Could the Japan Earthquake Mortally Wound Broadcast News?

11 03 2011

I was still awake last night when the earthquake hit Japan. With several people on my personal twitter list being based in Japan, I knew of the earthquake within minutes of it hitting. Like pretty much anyone, my first thought was to turn on the t.v. and find out what had happened, how bad it was.

Knowing that my Canadian news would not be the choice to go to right away, I turned on CNN and it hit me how little I get my news off of the television these days. I actually saw CNN being informed of the earthquake while I watched. Expecting that news and video updates would be incoming within minutes, I was surprised to see newscasters reading twitter  and the  pictures and videos were coming from  the social media streams I was watching.

The earthquake had knocked out telephone service and probably a lot of internet service as well. As we’ve learned from Egypt and Libya, the world is becoming more and more informed and interconnected thanks to the mobile phone culture thriving in almost every continent. Even areas in Africa where there is no electricity or landline phone service, people have mobile phones and charge them at vendors who have set up charging stations in the markets and the preference of texting over voice communication thrives. Japan is legendary for their mobile phone culture and as long as the cell phone towers stand, news is able to get out of pretty much any place when newsworthy events happen or disaster strikes.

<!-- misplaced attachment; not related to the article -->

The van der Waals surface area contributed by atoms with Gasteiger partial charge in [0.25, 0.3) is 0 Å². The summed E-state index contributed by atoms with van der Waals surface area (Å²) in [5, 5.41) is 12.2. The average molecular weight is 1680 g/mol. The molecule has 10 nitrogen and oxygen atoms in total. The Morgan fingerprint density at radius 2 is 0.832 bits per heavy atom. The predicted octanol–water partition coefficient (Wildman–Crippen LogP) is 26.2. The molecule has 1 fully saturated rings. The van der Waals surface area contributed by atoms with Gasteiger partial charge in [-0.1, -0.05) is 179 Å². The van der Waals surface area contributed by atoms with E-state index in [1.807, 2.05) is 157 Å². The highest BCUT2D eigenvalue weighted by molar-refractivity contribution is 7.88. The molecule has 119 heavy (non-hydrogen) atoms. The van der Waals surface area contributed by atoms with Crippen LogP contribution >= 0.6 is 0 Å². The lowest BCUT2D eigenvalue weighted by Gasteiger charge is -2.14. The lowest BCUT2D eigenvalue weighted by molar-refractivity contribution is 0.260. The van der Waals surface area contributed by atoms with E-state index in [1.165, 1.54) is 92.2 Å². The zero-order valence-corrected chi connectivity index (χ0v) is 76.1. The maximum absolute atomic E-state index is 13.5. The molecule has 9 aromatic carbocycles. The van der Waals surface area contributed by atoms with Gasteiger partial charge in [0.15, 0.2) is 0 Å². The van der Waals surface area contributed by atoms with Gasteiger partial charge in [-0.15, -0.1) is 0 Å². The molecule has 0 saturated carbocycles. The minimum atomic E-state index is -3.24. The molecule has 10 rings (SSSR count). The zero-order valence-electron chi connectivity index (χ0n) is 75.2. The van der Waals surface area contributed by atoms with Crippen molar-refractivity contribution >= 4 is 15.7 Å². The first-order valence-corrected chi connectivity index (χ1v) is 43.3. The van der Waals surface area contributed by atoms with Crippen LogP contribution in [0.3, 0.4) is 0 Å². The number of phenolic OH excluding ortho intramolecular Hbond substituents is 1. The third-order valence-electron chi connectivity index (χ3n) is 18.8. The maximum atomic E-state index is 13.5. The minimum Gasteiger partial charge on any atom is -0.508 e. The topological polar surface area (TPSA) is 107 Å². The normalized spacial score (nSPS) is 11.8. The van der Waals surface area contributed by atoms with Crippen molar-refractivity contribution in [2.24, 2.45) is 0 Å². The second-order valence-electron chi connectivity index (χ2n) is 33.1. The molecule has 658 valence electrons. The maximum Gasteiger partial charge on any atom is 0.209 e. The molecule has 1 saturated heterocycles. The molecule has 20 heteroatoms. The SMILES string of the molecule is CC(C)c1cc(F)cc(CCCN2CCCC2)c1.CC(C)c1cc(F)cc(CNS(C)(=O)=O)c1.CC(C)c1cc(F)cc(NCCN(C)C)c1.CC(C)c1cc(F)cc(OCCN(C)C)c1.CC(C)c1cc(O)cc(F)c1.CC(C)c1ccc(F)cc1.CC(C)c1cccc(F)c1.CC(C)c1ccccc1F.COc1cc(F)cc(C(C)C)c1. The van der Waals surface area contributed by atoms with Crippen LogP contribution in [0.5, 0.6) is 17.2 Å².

On the surface this would look like a boon to network news, live and local coverage with no overhead payout for the, but if you dig deeper, it may be what actually puts another stake through the heart of t.v. news. As I was watching the news coverage, I found myself getting more and more annoyed, the newscaster kept talking over pictures and videos that were coming in like that  person who speaks through a tv show or movie that you just want to duct tape their mouths. It was also very disconcerting to see the anchors visibly excited to be  reporting a high profile disaster. but we can’t lay the blame on the anchors,  it’s the way they’ve been trained to report and  that it’s more about soundbites and entertainment value. It’s increasingly showing itself as an antiquated way of reporting.

Like a lot of people I’ve been reading on my twitter and facebook feeds, the common theme has been people turning off their tv’s because they feel they can better, less interrupted, less repeated over and over coverage through their their technology than they can from network t.v.

There was a definite shift in media consumption last night that could have far-reaching effects for the networks. Viewership has been shifting, but this seems to be a turning point and it will be interesting to see how this all shakes out for online vs. traditional media.